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All-out haggling is not really part of Nicaraguan culture. However, a bit of bargaining over a hotel room is considered acceptable, and negotiating the price in markets or with roadside vendors is the norm. At the time of writing, the situation on the ground in Nicaragua remains volatile.
The use of deadly force by riot police and government-funded Sandinista mobs against largely unarmed protesters led to locals barricading themselves in their neighborhoods and erecting roadblocks. There has been looting of small businesses and the torching of some government buildings. The fighting has been fiercest at night and concentrated in the areas of Masaya and the capital city of Managua.
Many locals are under a self-imposed curfew. The violence has seemingly subsided from the summer of during which, at last count, people were killed — mostly unarmed protesters by the police and government-funded supporters. Members of the clergy have also been targets of violence. President Daniel Ortega steadfastly refuses to call new elections before , in spite of calls to do so by a large proportion of the population.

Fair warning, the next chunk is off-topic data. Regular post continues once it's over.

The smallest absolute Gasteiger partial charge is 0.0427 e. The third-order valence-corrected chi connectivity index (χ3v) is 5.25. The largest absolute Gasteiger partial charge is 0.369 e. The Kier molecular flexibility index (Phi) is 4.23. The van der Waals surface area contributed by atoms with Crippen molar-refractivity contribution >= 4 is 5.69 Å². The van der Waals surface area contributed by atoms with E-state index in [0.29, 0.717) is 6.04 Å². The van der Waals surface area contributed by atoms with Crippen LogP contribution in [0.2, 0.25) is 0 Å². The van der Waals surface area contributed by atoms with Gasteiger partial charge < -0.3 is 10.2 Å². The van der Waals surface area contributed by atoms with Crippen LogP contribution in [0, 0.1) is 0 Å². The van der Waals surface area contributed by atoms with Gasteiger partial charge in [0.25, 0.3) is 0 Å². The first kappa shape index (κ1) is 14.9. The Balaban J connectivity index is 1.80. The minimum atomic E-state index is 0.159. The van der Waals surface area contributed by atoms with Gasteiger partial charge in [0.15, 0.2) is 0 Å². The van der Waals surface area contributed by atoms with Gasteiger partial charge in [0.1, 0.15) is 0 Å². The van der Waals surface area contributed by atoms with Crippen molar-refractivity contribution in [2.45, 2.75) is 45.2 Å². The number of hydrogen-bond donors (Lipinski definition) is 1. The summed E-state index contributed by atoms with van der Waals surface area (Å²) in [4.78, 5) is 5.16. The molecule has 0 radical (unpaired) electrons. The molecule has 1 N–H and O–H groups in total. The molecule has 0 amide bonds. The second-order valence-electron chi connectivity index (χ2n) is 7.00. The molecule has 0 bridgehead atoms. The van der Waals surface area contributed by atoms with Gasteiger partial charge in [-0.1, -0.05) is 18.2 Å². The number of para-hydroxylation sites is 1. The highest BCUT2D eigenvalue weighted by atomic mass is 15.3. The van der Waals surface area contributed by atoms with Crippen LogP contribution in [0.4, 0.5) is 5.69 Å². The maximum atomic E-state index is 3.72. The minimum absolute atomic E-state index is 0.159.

Foreigners are not deliberately targeted by the violence, but if you're unlucky, you can get caught up in it, so make sure you get the latest information before traveling to or around Nicaragua. Citizens of some parts of Eastern Europe and Latin America, and many African and Asian nations, need visas to enter Nicaragua, while others can apply for a visa on arrival.
Check the Nicaraguan Foreign Ministry website www. After those 90 days, you must leave the region this means going to Costa Rica, basically for 72 hours, which automatically renews your visa. Land border officials are stricter in adhering to the regulations.